The Deputy Minister for Energy, Homayoun Haeri, stated that cryptocurrency miners in Iran will no longer have access to the country’s electricity subsidy, and must pay the full cost to run miners, as reported by Financial Tribune on June 10, 2019.
Iran has been facing economic and political turmoil since American President Donald Trump invoked economic sanctions and pulled out of the nuclear pact that restricted Iran’s nuclear development plans in return for access to free trade.
The depreciation of the Rial has been another a focal point of the economic downturn, leading to the standard of living to decline in the country.
Iran’s cryptocurrency miners continued to find profitable opportunities in light of rapid currency depreciation, making it an attractive investment outlet and even being declared an official industry by the government. As Iranian authorities subsidize electricity, citizens abuse the cheap power despite the government’s warning to reduce consumption.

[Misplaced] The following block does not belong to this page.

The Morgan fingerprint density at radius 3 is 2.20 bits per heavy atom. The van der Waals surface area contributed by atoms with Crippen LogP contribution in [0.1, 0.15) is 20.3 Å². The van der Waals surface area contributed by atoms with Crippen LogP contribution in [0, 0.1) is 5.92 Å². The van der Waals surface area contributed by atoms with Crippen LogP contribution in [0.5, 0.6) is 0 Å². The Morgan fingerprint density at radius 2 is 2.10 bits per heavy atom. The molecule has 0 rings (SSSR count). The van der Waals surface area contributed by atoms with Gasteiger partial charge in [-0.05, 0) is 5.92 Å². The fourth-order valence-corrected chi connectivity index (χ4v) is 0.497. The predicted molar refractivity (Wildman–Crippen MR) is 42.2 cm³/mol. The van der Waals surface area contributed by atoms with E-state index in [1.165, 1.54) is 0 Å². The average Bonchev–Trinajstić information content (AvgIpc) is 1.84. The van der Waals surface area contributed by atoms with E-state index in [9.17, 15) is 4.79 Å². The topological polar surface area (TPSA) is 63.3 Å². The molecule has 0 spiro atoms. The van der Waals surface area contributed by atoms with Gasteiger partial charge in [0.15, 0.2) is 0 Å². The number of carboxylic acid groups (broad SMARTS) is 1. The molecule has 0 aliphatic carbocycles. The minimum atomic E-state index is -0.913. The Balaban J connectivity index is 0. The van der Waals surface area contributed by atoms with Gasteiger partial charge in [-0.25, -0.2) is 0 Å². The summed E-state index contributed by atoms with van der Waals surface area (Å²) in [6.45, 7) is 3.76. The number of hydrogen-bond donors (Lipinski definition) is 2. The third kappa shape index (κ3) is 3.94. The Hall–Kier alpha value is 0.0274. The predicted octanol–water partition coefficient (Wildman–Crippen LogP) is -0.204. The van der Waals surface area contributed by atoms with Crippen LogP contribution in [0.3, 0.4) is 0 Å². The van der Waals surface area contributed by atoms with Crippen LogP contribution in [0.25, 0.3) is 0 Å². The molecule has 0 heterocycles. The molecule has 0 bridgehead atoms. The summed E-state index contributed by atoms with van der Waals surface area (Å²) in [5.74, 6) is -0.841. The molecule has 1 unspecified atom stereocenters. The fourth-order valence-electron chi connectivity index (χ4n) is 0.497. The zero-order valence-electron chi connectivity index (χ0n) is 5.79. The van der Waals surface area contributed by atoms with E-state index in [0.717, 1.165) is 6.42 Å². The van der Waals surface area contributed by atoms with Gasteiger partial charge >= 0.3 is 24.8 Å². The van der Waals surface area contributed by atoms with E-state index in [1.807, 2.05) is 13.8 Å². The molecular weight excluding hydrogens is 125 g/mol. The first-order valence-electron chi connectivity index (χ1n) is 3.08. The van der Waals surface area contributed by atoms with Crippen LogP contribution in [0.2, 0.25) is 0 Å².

As such, this electrical subsidy will no longer be available for cryptocurrency miners, forcing them to pay the direct cost of electricity.
The cost of mining cryptocurrency in Iran is bound to shoot up, putting many inefficient miners out of business. While the country enjoys an abundance of sun and could be a hotbed for solar energy, their reliance and natural monopoly over oil and fossil fuels negates the possibility of solar-powered mining in the country.
Iranian miners may be forced into involuntary capital expenditure to procure more efficient mining rigs. The government’s decision is reasonable, given the state of their economy and the degree of subsidy they offer. Mining on proof of work coins like bitcoin and ether consumes a lot of energy and resources.